This spiritual experience, the awakening of consciousness to itself, reveals to the researcher that within what seemed to be nothing but subjectivity lives an element of a universal nature that transcends space and time. It is now not only about gaining new insights into the nature of the human being through this inner experience but also, above all, about developing a new inner force. This experience becomes an inner force when it is repeatedly cultivated through meditation, in the broadest sense. It then begins to take effect and enlightens the inner life of the researcher. In this way, the researcher develops a new relationship to the movements of their inner life with which they had previously identified. They gradually learn to no longer lose themselves in the sympathies, antipathies, and other experiences that pervade them; they no longer identify with them but begin to observe them and even see through them.

In this way, the movements of the inner life take on new forms and gradually turn into new media of perception—soul and spiritual organs of perception. The inner experiences, which were previously of a subjective nature, gradually become objects in an inner space. The life of thoughts itself changes, and ideas gradually begin to become objective realities with their own creative radiance. Conversely, the transformed gaze outwards no longer simply encounters objects that are separate from it. The plant, the stone, the animal or even the other person increasingly takes on the character of an “otherness” that becomes both more deeply mysterious and more familiar and intimate. The world of objects in the outer world takes on more and more of a subjective quality, an inner life.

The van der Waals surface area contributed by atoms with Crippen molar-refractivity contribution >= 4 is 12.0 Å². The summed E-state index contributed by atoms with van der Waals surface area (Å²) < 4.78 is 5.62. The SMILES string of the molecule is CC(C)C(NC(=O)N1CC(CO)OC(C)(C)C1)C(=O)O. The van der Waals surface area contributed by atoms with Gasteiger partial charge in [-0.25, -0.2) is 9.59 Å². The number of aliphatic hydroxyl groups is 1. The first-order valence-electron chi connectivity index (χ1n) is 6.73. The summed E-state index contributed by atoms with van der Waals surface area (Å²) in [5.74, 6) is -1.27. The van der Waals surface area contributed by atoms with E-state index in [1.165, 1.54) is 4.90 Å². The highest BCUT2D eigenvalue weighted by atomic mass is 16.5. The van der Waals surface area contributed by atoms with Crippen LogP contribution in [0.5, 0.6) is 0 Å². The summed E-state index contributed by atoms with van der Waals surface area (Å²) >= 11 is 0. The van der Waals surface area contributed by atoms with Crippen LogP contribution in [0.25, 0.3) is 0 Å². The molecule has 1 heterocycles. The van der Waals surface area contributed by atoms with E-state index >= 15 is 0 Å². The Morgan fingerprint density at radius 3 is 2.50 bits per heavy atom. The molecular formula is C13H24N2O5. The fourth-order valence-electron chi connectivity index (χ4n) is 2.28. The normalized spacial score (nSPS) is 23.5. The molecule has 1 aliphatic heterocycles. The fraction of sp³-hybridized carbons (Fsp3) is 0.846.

The nature of the human being is complex, as is humanity as a whole. This process, therefore, takes on complex and diverse forms. The fruits of this new inner activity vary depending on the level of human experience at which they occur: at the level of thinking, language, feelings, external perceptions, impulses of the will, and so on. Every person has their own destiny and their own constitution, which is why the experiences brought about by this inner activity can be very diverse. However, the central spiritual experience, the experience of the universal and divine light in the consciousness, which is cultivated and intensified through meditation, forms an objective foundation that raises subjectivity above itself and becomes a formative force for new organs of perception. The arising of this consciousness in the inner life can also be described as the awakening of the “higher self”. It is its active presence that creates the organs mentioned here in the soul. The following definition of anthroposophy can be understood in this way: “Anthroposophy is cognition that is produced by the higher self in the human being.” 2

The Blossoming of the Human Personality